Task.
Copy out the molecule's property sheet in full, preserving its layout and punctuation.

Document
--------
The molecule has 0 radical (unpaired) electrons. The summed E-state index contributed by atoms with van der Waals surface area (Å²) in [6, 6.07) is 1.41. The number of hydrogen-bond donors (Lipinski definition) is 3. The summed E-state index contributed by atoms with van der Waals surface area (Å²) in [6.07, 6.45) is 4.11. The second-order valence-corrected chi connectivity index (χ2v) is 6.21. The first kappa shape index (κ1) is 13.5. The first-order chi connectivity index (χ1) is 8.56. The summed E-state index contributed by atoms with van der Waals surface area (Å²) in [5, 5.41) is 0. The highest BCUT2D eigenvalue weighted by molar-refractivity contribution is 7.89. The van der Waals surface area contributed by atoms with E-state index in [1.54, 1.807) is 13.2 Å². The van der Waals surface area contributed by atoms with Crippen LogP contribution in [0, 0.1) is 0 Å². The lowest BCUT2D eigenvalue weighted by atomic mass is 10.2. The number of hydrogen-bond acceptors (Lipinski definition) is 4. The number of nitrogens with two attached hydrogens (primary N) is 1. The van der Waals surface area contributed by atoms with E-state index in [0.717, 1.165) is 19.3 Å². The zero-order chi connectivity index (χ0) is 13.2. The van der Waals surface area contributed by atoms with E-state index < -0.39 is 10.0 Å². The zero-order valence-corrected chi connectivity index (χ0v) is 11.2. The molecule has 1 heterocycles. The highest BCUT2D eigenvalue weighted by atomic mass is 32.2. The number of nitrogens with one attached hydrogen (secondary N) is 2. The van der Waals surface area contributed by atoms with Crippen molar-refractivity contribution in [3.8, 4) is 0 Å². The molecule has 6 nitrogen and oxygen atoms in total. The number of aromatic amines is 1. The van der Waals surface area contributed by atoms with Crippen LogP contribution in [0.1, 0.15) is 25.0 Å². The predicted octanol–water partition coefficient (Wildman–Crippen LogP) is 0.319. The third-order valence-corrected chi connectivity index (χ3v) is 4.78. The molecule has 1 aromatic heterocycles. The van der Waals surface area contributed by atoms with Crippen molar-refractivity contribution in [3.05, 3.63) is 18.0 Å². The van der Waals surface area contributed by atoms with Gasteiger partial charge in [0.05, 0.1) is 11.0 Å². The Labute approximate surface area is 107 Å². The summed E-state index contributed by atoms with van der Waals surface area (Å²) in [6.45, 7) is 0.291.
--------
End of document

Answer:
The molecule has 0 radical (unpaired) electrons. The summed E-state index contributed by atoms with van der Waals surface area (Å²) in [6, 6.07) is 1.41. The number of hydrogen-bond donors (Lipinski definition) is 3. The summed E-state index contributed by atoms with van der Waals surface area (Å²) in [6.07, 6.45) is 4.11. The second-order valence-corrected chi connectivity index (χ2v) is 6.21. The first kappa shape index (κ1) is 13.5. The first-order chi connectivity index (χ1) is 8.56. The summed E-state index contributed by atoms with van der Waals surface area (Å²) in [5, 5.41) is 0. The highest BCUT2D eigenvalue weighted by molar-refractivity contribution is 7.89. The van der Waals surface area contributed by atoms with E-state index in [1.54, 1.807) is 13.2 Å². The van der Waals surface area contributed by atoms with Crippen LogP contribution in [0, 0.1) is 0 Å². The lowest BCUT2D eigenvalue weighted by atomic mass is 10.2. The number of hydrogen-bond acceptors (Lipinski definition) is 4. The number of nitrogens with two attached hydrogens (primary N) is 1. The van der Waals surface area contributed by atoms with E-state index in [0.717, 1.165) is 19.3 Å². The zero-order chi connectivity index (χ0) is 13.2. The van der Waals surface area contributed by atoms with E-state index < -0.39 is 10.0 Å². The zero-order valence-corrected chi connectivity index (χ0v) is 11.2. The molecule has 1 heterocycles. The highest BCUT2D eigenvalue weighted by atomic mass is 32.2. The number of nitrogens with one attached hydrogen (secondary N) is 2. The van der Waals surface area contributed by atoms with Crippen molar-refractivity contribution in [3.8, 4) is 0 Å². The molecule has 6 nitrogen and oxygen atoms in total. The number of aromatic amines is 1. The van der Waals surface area contributed by atoms with Crippen LogP contribution in [0.1, 0.15) is 25.0 Å². The predicted octanol–water partition coefficient (Wildman–Crippen LogP) is 0.319. The third-order valence-corrected chi connectivity index (χ3v) is 4.78. The molecule has 1 aromatic heterocycles. The van der Waals surface area contributed by atoms with Crippen molar-refractivity contribution in [3.05, 3.63) is 18.0 Å². The van der Waals surface area contributed by atoms with Gasteiger partial charge in [0.05, 0.1) is 11.0 Å². The Labute approximate surface area is 107 Å². The summed E-state index contributed by atoms with van der Waals surface area (Å²) in [6.45, 7) is 0.291.